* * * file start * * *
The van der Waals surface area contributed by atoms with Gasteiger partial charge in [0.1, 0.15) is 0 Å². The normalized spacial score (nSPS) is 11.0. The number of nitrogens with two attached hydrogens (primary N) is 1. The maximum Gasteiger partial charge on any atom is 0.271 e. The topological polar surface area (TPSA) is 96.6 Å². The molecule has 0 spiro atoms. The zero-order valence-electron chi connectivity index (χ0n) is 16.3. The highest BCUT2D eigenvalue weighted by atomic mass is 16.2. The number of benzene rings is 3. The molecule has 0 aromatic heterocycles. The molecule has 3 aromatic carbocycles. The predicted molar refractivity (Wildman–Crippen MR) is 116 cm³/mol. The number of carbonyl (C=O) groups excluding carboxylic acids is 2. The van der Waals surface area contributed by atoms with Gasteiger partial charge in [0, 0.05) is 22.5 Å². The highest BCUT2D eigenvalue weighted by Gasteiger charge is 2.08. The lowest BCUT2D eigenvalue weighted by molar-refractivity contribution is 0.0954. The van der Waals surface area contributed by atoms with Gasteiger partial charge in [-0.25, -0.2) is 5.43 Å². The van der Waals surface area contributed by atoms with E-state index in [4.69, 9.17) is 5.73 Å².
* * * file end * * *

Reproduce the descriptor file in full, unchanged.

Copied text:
The van der Waals surface area contributed by atoms with Gasteiger partial charge in [0.1, 0.15) is 0 Å². The normalized spacial score (nSPS) is 11.0. The number of nitrogens with two attached hydrogens (primary N) is 1. The maximum Gasteiger partial charge on any atom is 0.271 e. The topological polar surface area (TPSA) is 96.6 Å². The molecule has 0 spiro atoms. The zero-order valence-electron chi connectivity index (χ0n) is 16.3. The highest BCUT2D eigenvalue weighted by atomic mass is 16.2. The number of benzene rings is 3. The molecule has 0 aromatic heterocycles. The molecule has 3 aromatic carbocycles. The predicted molar refractivity (Wildman–Crippen MR) is 116 cm³/mol. The number of carbonyl (C=O) groups excluding carboxylic acids is 2. The van der Waals surface area contributed by atoms with Gasteiger partial charge in [0, 0.05) is 22.5 Å². The highest BCUT2D eigenvalue weighted by Gasteiger charge is 2.08. The lowest BCUT2D eigenvalue weighted by molar-refractivity contribution is 0.0954. The van der Waals surface area contributed by atoms with Gasteiger partial charge in [-0.25, -0.2) is 5.43 Å². The van der Waals surface area contributed by atoms with E-state index in [4.69, 9.17) is 5.73 Å².